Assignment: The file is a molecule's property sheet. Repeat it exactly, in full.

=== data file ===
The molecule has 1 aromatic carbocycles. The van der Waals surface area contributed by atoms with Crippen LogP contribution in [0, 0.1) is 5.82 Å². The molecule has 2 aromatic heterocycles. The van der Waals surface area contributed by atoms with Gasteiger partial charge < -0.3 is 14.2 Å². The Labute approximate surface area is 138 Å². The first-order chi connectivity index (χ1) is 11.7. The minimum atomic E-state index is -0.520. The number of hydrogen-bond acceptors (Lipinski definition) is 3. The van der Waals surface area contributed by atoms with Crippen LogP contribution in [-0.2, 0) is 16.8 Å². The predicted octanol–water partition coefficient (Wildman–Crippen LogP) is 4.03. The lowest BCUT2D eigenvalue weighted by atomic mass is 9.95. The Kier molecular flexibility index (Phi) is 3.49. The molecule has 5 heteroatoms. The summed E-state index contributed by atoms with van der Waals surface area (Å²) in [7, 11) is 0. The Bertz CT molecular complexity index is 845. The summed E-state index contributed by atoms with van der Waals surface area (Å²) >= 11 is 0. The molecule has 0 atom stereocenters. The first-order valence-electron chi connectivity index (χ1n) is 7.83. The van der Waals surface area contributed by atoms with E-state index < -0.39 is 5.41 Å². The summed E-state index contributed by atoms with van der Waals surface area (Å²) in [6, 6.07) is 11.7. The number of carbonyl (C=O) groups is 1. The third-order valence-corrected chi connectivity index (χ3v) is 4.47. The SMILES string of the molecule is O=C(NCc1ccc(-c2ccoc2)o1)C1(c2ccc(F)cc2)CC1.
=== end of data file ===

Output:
The molecule has 1 aromatic carbocycles. The van der Waals surface area contributed by atoms with Crippen LogP contribution in [0, 0.1) is 5.82 Å². The molecule has 2 aromatic heterocycles. The van der Waals surface area contributed by atoms with Gasteiger partial charge < -0.3 is 14.2 Å². The Labute approximate surface area is 138 Å². The first-order chi connectivity index (χ1) is 11.7. The minimum atomic E-state index is -0.520. The number of hydrogen-bond acceptors (Lipinski definition) is 3. The van der Waals surface area contributed by atoms with Crippen LogP contribution in [-0.2, 0) is 16.8 Å². The predicted octanol–water partition coefficient (Wildman–Crippen LogP) is 4.03. The lowest BCUT2D eigenvalue weighted by atomic mass is 9.95. The Kier molecular flexibility index (Phi) is 3.49. The molecule has 5 heteroatoms. The summed E-state index contributed by atoms with van der Waals surface area (Å²) in [7, 11) is 0. The Bertz CT molecular complexity index is 845. The summed E-state index contributed by atoms with van der Waals surface area (Å²) >= 11 is 0. The molecule has 0 atom stereocenters. The first-order valence-electron chi connectivity index (χ1n) is 7.83. The van der Waals surface area contributed by atoms with E-state index < -0.39 is 5.41 Å². The summed E-state index contributed by atoms with van der Waals surface area (Å²) in [6, 6.07) is 11.7. The number of carbonyl (C=O) groups is 1. The third-order valence-corrected chi connectivity index (χ3v) is 4.47. The SMILES string of the molecule is O=C(NCc1ccc(-c2ccoc2)o1)C1(c2ccc(F)cc2)CC1.